If you’re upset, feeling down, or have a mild case of the blues, you might need to vent
Freud theorized that repressed emotions could cause psychological symptoms, while Aristotle advocated release or catharsis of negative feelings. But lately, it’s more popular for newspapers, researchers, and experts to report that venting when you’re angry doesn’t actually help assuage your anger. But what about venting when you’re all those other emotions that sometimes cause anger but aren’t: sad, upset, depressed, frustrated, or hurt? And what if by venting you can get them out of your head and set them free?
Then, we’d argue, venting works. When Mel of The Clothes Make the Girl posted a vent-filled list that wasn’t angry but instead went over items that caused her frustration, sadness, disappointment, and more, she received a flurry of responses for her readers—all sympathizing and supportive. The rare study by a team of psychologists at the University of California in Los Angeles (UCLA) does support venting, showing that sharing a venting moment helps make sadness and anger less intense. It also states that verbalizing feelings (even if it’s just to yourself) is a type of free talk therapy.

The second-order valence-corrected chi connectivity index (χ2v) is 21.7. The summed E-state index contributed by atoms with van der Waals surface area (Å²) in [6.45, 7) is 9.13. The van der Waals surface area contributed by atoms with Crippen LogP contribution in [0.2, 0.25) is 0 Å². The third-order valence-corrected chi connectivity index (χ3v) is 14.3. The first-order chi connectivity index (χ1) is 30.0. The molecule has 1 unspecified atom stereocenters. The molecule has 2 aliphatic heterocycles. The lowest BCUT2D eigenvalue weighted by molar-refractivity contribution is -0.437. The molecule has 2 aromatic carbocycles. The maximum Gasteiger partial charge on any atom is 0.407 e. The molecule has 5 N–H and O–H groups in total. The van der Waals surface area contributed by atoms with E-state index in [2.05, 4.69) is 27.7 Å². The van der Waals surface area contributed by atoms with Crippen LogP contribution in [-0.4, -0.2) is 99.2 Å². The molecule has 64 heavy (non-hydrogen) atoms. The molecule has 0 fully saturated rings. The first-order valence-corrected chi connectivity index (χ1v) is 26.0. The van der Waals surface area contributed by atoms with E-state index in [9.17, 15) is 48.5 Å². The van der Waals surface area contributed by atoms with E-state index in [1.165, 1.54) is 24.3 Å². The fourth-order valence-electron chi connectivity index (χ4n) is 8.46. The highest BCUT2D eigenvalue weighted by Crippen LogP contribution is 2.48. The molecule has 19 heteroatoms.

The key difference in Mel’s approach to venting is that she posted her feelings as a way to express and acknowledge them—and then move on. She says, “That way, the whiny emotion gets the attention it wants, but I don’t get mired in the muck along with it while it throws a tantrum.” That’s the antidote for Freud’s repression and the definition of Aristotle’s catharsis.
There are, of course, more ways to express sadness, disappointment, guilt, and other emotions than writing or blogging about them. Studies have shown that drawing or other forms of art are actually more effective than writing, though writing is usually the most accessible. For some emotions, like frustration, exercise can be particularly effective.
What’s essential, however, is to acknowledge emotions—also known as venting—to yourself, your pet, your journal, or perhaps a close group of friends, and then move on. Bringing the emotions up and setting them free is the powerful thing, whether you call that venting or not.